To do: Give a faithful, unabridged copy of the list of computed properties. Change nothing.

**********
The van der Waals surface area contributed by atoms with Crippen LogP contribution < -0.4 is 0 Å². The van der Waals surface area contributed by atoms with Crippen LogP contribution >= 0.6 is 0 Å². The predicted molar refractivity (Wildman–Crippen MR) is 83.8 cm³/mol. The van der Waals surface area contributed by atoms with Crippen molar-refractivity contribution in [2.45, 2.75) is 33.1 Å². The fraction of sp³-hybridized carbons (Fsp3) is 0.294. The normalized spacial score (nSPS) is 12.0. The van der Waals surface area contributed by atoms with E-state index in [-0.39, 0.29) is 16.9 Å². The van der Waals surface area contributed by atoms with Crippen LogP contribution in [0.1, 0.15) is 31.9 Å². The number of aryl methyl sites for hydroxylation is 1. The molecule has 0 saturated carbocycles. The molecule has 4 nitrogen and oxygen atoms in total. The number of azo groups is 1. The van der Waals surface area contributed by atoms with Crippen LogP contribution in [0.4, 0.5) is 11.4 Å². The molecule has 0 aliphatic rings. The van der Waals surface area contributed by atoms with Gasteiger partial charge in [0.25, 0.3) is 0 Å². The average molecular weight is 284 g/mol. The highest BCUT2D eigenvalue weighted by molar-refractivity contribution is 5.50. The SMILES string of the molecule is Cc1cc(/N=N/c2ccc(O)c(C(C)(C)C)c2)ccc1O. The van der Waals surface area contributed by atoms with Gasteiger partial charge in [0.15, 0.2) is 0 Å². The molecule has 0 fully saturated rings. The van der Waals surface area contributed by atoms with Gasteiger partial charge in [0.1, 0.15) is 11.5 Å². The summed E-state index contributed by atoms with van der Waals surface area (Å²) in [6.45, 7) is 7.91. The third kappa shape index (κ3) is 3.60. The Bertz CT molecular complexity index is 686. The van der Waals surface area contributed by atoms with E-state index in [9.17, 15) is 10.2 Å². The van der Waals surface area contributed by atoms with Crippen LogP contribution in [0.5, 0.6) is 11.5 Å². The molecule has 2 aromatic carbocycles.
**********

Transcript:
The van der Waals surface area contributed by atoms with Crippen LogP contribution < -0.4 is 0 Å². The van der Waals surface area contributed by atoms with Crippen LogP contribution >= 0.6 is 0 Å². The predicted molar refractivity (Wildman–Crippen MR) is 83.8 cm³/mol. The van der Waals surface area contributed by atoms with Crippen molar-refractivity contribution in [2.45, 2.75) is 33.1 Å². The fraction of sp³-hybridized carbons (Fsp3) is 0.294. The normalized spacial score (nSPS) is 12.0. The van der Waals surface area contributed by atoms with E-state index in [-0.39, 0.29) is 16.9 Å². The van der Waals surface area contributed by atoms with Crippen LogP contribution in [0.1, 0.15) is 31.9 Å². The number of aryl methyl sites for hydroxylation is 1. The molecule has 0 saturated carbocycles. The molecule has 4 nitrogen and oxygen atoms in total. The number of azo groups is 1. The van der Waals surface area contributed by atoms with Crippen LogP contribution in [0.4, 0.5) is 11.4 Å². The molecule has 0 aliphatic rings. The van der Waals surface area contributed by atoms with Gasteiger partial charge in [0.25, 0.3) is 0 Å². The average molecular weight is 284 g/mol. The highest BCUT2D eigenvalue weighted by molar-refractivity contribution is 5.50. The SMILES string of the molecule is Cc1cc(/N=N/c2ccc(O)c(C(C)(C)C)c2)ccc1O. The van der Waals surface area contributed by atoms with Gasteiger partial charge in [0.15, 0.2) is 0 Å². The molecule has 0 fully saturated rings. The van der Waals surface area contributed by atoms with Gasteiger partial charge in [0.1, 0.15) is 11.5 Å². The summed E-state index contributed by atoms with van der Waals surface area (Å²) in [6.45, 7) is 7.91. The third kappa shape index (κ3) is 3.60. The Bertz CT molecular complexity index is 686. The van der Waals surface area contributed by atoms with E-state index in [9.17, 15) is 10.2 Å². The van der Waals surface area contributed by atoms with Crippen LogP contribution in [0.5, 0.6) is 11.5 Å². The molecule has 2 aromatic carbocycles.